So, the Republicans allowed a clean debt ceiling increase to pass. Is this a sign that the fever has finally broken? I would say yes and no. Ultimately, only one thing was ever going to break the fever -- return to power. Once Republicans return to power, two things will happen. First, the electorate will hold them responsible if they do anything too nutty. Second, the natural order will be restored and they won't have to panic and set out to destroy government because they will now be confident that it will never fall into the hands of the Democrats again. Right now, Republicans see the mid-terms as theirs to lose. They will run against Obamacare and coast to victory, barring spectacularly self-destructive behavior, and they fully expect to win the triple crown in 2016. So right now they are holding the nuttiness in check until after the election.
So, what happens after the 2014 midterms (assuming Republicans are right and they retake the Senate)? To they look ahead to the 2016 election and maintain discipline until then, or do they sigh with relief and set out to destroy the Kenyan Muslim socialist anti-colonialist and his monstrous Obamacare once and for all? In other words, having put off any debt ceiling confrontations until after the next election, will they then promptly come out swinging and push for the biggest ransom demand yet?
I am not a Republican, so I cannot answer. But I see a definite risk in a strategy of all-out confrontation, or root-and-branch opposition to Obamacare. It is one thing to run for election by denouncing Obamacare, blaming it for every disruption in insurance that has happened since its implementation, and calling for its repeal. It is quite another to actually undo the disruptions that have happened (whether related to Obamacare or not) and to refrain from causing any more. Put differently, running on a platform of anger over Obamacare is one thing. Any actual attempt to repeal it is another. At least one commentator believes that Republicans will be willing to vote to repeal the Medicaid expansion and strip millions of their health insurance from anyone on their states, or anyone who would vote Republican, so why not. But Obama would presumably veto any such measure passed in the ordinary course of legislation, so they would have to resort to a debt ceiling confrontation to actually pass it. Lather, rinse, repeat. Most other attempts to end Obamacare will mean shutting down exchanges where some portion of the population buys insurance, stripping people of subsidies, seeking to raise rates and cut benefits, and other measures that will not be popular. In the meantime, further disruptions may or may not occur in late 2014, but it seems a safe assumption that more people will also sign up. And by 2015 and 2016, most of the worst disruptions will be past, and repeal will be more disruptive than letting the status quo remain.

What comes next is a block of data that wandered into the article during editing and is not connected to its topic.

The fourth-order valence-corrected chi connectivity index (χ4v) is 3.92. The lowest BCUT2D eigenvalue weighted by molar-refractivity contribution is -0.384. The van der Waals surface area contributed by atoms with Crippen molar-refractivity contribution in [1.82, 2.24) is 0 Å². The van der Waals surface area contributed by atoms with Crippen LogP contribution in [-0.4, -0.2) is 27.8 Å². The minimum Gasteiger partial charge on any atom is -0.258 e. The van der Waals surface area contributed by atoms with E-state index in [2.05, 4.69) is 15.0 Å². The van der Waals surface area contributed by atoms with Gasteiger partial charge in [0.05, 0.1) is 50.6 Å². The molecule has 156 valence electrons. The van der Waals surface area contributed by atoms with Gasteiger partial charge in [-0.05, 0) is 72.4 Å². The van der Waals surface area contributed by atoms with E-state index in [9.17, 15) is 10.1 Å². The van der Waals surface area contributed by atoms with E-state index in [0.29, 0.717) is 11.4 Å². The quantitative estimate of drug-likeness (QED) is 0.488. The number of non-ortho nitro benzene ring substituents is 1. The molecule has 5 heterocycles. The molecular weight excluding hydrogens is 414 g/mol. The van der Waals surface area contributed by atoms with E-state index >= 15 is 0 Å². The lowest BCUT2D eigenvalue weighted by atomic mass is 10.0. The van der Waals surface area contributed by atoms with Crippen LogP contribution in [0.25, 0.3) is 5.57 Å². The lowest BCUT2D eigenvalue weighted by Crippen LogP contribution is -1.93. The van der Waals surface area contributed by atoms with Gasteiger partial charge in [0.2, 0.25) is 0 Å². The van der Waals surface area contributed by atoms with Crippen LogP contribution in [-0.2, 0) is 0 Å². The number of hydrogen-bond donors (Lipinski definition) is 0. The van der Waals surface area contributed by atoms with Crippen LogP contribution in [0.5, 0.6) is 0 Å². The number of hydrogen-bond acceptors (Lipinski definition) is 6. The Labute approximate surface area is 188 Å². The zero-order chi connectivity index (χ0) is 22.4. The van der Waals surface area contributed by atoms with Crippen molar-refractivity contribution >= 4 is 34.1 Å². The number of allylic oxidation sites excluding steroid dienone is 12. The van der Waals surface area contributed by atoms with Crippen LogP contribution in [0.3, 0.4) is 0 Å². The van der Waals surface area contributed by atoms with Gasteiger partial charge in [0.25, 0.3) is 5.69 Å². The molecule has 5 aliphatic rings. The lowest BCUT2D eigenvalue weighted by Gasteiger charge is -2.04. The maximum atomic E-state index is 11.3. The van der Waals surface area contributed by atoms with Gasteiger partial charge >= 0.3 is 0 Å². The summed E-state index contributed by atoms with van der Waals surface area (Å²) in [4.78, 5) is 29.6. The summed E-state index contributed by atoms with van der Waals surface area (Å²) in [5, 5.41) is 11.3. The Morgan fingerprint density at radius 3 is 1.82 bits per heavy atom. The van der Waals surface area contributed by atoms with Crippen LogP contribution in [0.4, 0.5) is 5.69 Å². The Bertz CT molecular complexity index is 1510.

In short, running against Obamacare in 2014 may well be a winning issue. Spending the next two years trying to shut down exchanges, strip people of insurance or subsidies, raise premiums, and cause general disruption, and pledging in 2016 to finish the job is unlikely to succeed.
Nonetheless, I see no reason to doubt the conventional wisdom that says the Republican will take the Senate in November. Forecast: two very rough years ahead.